The joint generalization of Pontryagin 38a, 55 (framing structure) and Thom 54 (orientation structure) to any family of tangential structures (“(B,f)-structure”) is first made explicit in
and the general statement that has come to be known as Pontryagin-Thom isomorphism (identifying the stable cobordism classes of normally (B,f)-structure submanifolds with homotopy classes of maps to the Thom spectrum Mf) is Lashof 63, Theorem C.
Textbook accounts:
Stanley Kochman, section 1.5 of: Bordism, Stable Homotopy and Adams Spectral Sequences, AMS 1996
Yuli Rudyak, On Thom spectra, Orientability and Cobordism, Springer 1998 (pdf)
Lecture notes:
John Francis, Topology of manifolds course notes (2010) (web), Lecture 3: Thom’s theorem (pdf), Lecture 4 Transversality (notes by I. Bobkova) (pdf)
Cary Malkiewich, Section 3 of: Unoriented cobordism and $M O$, 2011 (pdf)
Tom Weston, Part I of An introduction to cobordism theory (pdf)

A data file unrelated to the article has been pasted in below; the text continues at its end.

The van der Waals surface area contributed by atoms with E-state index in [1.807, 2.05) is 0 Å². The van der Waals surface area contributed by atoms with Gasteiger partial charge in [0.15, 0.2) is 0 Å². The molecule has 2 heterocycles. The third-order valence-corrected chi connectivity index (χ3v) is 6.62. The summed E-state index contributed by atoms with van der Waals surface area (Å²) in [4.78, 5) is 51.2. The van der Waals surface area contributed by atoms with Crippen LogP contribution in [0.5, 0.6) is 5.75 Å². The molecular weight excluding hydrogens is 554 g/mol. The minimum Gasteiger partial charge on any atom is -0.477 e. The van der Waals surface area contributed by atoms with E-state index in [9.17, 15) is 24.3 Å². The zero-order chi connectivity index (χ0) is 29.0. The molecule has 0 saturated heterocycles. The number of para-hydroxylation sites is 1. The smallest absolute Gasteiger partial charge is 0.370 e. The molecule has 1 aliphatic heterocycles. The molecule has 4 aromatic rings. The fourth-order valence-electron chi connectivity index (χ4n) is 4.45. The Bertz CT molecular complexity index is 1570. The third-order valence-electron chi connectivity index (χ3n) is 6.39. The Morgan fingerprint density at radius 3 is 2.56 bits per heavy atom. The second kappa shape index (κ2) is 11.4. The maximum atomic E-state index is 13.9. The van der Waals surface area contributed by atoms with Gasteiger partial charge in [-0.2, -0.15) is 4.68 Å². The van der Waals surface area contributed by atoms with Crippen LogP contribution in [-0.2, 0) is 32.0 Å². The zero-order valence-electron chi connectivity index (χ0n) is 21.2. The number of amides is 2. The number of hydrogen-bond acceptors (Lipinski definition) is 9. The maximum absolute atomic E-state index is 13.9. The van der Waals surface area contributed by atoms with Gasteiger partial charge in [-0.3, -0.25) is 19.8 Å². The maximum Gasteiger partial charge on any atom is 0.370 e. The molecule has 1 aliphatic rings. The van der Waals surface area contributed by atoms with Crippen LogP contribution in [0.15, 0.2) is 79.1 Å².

See also:
See also:
Ralph Cohen, John Klein, Umkehr Maps (arXiv:0711.0540)
Victor Snaith, Stable homotopy around the arf-Kervaire invariant, Birkhauser 2009
The general abstract formulation in stable homotopy theory is in sketched in section 9 of
and is in section 10 of
with an emphases on parameterized spectra.
Instead of relating (structured) cobordisms with homs into Thom spectra, one may also relate stratified cobordisms with homs into cell complexes. A version of this relation is spelled out in Section VII.4 of:
The stratified Pontrjagin-Thom construction may also be considered in higher categorical terms, where it relates functors between geometric computads to manifold diagrams. This is discussed at:
Last revised on March 9, 2023 at 12:00:10. See the history of this page for a list of all contributions to it.